4. The 'Squatters' who were not employed by BCL, and so were not included in my sample but they were a significant portion of the whole Enga population in and around especially Panguna and Arawa. They were of all ages and only some had marketable skills.

Findings and Analysis

In order to test the propositions stated above, I did two separate things. First I focussed on the leisure activities both of collectives and individuals. Second, through open-ended questioning, an effort was made to understand the patterns of behaviour which they expect from themselves and from other regional or ethnic groups and any possibility of interaction with the other groups in leisure time. The positive or negative perceptions or attitudes were to indicate in the study the most significant reasons why the Enga workers shared or did not share any leisure activities with other groups.

The concept of class solidarity and ethnic solidarity were used as opposite social clusters to see how Enga workers in the study spent their leisure activities.(2)

Although there was a well run union presence in the mine, the last and only strike it had was in 1975. During the late seventies and mid-eighties (including period of my research) labour relations in the mine were normal.

Utilisation of Leisure Activities

The Enga workers engaged extensively in many recreational activities utilising the available facilities in Panguna and Loloho provided by the company for the workers. This is the same as others would do all over the world in passing time and getting relief from monotonous and often tedious jobs. Enga workers in their free time took part in several leisure activities which all fall under the heading of 'social activities'. But they also have their 'private activities' where workers do things involving themselves with immediate family members and necessarily do not involve other households. But for the most part the Enga workers concentrate on leisure activities in association with others. Usually such social pursuits are provided outside the home in public places.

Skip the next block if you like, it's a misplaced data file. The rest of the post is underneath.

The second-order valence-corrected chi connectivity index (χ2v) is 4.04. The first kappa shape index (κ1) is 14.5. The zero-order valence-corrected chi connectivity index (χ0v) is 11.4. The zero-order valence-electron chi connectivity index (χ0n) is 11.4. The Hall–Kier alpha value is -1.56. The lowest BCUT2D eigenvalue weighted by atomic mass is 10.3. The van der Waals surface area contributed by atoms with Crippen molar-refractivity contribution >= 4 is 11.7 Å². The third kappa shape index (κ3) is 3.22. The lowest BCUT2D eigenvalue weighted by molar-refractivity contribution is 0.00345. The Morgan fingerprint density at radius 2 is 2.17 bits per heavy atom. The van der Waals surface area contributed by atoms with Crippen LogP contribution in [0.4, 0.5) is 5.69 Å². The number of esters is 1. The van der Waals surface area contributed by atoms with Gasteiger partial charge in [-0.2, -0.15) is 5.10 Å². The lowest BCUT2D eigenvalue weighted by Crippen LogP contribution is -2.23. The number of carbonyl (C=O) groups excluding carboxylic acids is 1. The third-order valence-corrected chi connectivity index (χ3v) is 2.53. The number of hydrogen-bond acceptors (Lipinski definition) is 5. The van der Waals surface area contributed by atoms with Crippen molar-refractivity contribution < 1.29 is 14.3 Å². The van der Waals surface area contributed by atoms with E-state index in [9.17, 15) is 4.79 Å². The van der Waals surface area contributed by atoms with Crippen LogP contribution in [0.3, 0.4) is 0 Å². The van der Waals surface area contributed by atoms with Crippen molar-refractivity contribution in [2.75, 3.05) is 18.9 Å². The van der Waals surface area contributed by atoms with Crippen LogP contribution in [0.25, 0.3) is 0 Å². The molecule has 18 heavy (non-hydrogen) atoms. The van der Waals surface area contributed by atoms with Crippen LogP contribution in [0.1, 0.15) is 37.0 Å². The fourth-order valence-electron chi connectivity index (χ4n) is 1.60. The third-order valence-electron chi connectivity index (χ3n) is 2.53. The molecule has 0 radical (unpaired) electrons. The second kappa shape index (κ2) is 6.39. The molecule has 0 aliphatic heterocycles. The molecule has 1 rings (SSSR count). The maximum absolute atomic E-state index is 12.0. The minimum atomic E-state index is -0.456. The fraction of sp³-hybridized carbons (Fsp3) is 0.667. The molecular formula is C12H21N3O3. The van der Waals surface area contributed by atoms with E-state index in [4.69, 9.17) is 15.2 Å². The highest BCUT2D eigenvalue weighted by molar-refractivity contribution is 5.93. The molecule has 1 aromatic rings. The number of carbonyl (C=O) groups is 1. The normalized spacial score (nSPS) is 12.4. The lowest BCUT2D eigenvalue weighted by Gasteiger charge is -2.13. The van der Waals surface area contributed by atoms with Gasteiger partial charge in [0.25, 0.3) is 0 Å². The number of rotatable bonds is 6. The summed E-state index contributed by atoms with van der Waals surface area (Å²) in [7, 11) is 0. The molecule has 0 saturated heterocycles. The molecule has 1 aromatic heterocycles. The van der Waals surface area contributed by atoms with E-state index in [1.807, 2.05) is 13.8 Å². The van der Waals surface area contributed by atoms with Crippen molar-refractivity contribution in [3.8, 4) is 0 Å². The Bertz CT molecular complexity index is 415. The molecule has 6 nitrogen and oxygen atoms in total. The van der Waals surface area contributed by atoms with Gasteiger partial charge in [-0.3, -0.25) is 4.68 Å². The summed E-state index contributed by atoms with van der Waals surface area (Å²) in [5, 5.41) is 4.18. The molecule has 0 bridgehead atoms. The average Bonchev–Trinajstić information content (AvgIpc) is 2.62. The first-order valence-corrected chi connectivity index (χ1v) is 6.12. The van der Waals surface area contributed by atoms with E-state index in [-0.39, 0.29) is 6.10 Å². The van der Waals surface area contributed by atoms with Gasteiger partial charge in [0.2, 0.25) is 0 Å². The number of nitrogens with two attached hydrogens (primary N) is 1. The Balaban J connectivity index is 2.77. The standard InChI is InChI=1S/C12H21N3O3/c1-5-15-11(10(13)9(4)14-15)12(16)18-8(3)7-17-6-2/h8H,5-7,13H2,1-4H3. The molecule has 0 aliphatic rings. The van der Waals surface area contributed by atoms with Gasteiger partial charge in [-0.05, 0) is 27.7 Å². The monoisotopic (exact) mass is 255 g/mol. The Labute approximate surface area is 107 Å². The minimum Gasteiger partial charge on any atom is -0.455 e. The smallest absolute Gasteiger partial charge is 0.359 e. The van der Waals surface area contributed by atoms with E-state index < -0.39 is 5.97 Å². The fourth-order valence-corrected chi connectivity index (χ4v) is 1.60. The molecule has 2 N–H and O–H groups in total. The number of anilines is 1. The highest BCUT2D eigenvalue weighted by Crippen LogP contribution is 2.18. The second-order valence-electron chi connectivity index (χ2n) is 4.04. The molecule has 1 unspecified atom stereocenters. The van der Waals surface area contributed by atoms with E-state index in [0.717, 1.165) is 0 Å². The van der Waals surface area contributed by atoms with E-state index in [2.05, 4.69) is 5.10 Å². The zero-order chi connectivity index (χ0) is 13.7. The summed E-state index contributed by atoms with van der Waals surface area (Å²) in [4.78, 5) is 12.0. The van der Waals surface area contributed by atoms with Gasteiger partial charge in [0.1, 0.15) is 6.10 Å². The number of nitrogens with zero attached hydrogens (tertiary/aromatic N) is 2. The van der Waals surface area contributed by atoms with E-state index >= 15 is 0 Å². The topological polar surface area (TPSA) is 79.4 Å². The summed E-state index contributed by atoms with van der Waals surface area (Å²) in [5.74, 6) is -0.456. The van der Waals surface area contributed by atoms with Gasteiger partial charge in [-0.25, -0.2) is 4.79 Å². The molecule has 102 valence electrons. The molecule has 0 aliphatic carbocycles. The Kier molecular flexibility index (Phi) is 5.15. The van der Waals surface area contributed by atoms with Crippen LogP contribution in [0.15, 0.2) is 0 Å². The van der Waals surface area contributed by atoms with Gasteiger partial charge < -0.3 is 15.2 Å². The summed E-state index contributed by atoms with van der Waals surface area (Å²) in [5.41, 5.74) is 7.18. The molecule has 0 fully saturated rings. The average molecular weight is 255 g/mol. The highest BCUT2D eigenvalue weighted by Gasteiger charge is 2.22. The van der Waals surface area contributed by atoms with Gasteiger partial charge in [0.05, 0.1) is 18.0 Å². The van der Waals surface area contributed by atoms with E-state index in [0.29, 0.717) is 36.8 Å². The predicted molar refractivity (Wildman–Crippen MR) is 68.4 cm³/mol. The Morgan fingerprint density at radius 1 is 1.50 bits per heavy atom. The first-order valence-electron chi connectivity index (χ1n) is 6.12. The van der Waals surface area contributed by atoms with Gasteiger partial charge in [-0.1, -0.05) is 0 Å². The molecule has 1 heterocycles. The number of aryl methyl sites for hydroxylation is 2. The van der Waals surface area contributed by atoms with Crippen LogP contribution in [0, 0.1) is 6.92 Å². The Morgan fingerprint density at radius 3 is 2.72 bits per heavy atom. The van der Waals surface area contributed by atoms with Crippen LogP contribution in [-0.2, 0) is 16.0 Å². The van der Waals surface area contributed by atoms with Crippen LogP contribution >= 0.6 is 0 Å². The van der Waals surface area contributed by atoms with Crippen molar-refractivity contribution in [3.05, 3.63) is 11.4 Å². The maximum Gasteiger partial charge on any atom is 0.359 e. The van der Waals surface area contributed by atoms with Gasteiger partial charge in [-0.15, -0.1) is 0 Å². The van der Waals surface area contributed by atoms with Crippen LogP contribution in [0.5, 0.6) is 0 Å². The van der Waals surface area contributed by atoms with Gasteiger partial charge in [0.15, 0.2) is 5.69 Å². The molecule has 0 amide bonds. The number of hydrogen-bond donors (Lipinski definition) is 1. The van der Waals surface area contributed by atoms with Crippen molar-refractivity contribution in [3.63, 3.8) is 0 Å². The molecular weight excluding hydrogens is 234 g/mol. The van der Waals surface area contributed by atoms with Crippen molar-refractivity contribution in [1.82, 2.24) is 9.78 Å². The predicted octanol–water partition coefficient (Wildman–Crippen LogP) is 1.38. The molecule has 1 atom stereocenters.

Private Activities. Private activities are not represented in the tables but were pursued by some Enga workers in their free time. They were gardening, reading novels, and doing other odd things in and around flats and houses. The tables and discussion contain the various social activities in the following order: accidental meetings (encounters), routine visiting, parties and picnics, church attendance, movie going, sports and games, the beer hall and finally the 'underground' activity of gambling. The relationship between pursuit of different leisure activities in conjunction with other variables is also stated. This is Enga workers' comparison of social contacts among themselves based on socio-economic category. In this category also the ratio of social contacts involving Engan workers by other main ethnic groups is stated. Likewise the (also shown in the tables) ratio of social contact involving Engan manual workers by other main ethnic groups based on same job category, and ratio of social contact involving Engan white-collar workers by two main ethnic groups based on same job category.

Social Activities

(a) Accidental Encounters

In the process of doing something else in the leisure times some Enga workers often had accidental encounters with people with whom they then spent reasonable time. Often the Pioneers, at different times, met market vendors, many of whom were Bougainvillean villagers. They interacted and chewed betelnut and exchanged stories on diverse topics of mutual interest. Most times encounters occurred amongst Enga workers themselves on a daily basis. This involved encounters between both pioneers and elites with no particular existence of a pattern (see Table 1).

(b) Routine Visiting

In leisure times there was routine visiting of friends and relatives by all Enga workers, mostly on weekends. Social visits were exchanged between families or individuals when those that resided in Panguna went to Arawa and vice versa. The visits naturally centred around Enga workers themselves and there was no set pattern on visits adhering to job lines but most visits centred around close relatives and affines coming from the same locality of the Enga. There were a few visits by Enga workers to Bougainvilleans and Southern Highlanders especially Taris, but the subject of the visits was to discuss business dealings and to settle marital issues (see Table 2). There were very rare visits paid to other people from other provinces by Enga workers for miscellaneous reasons.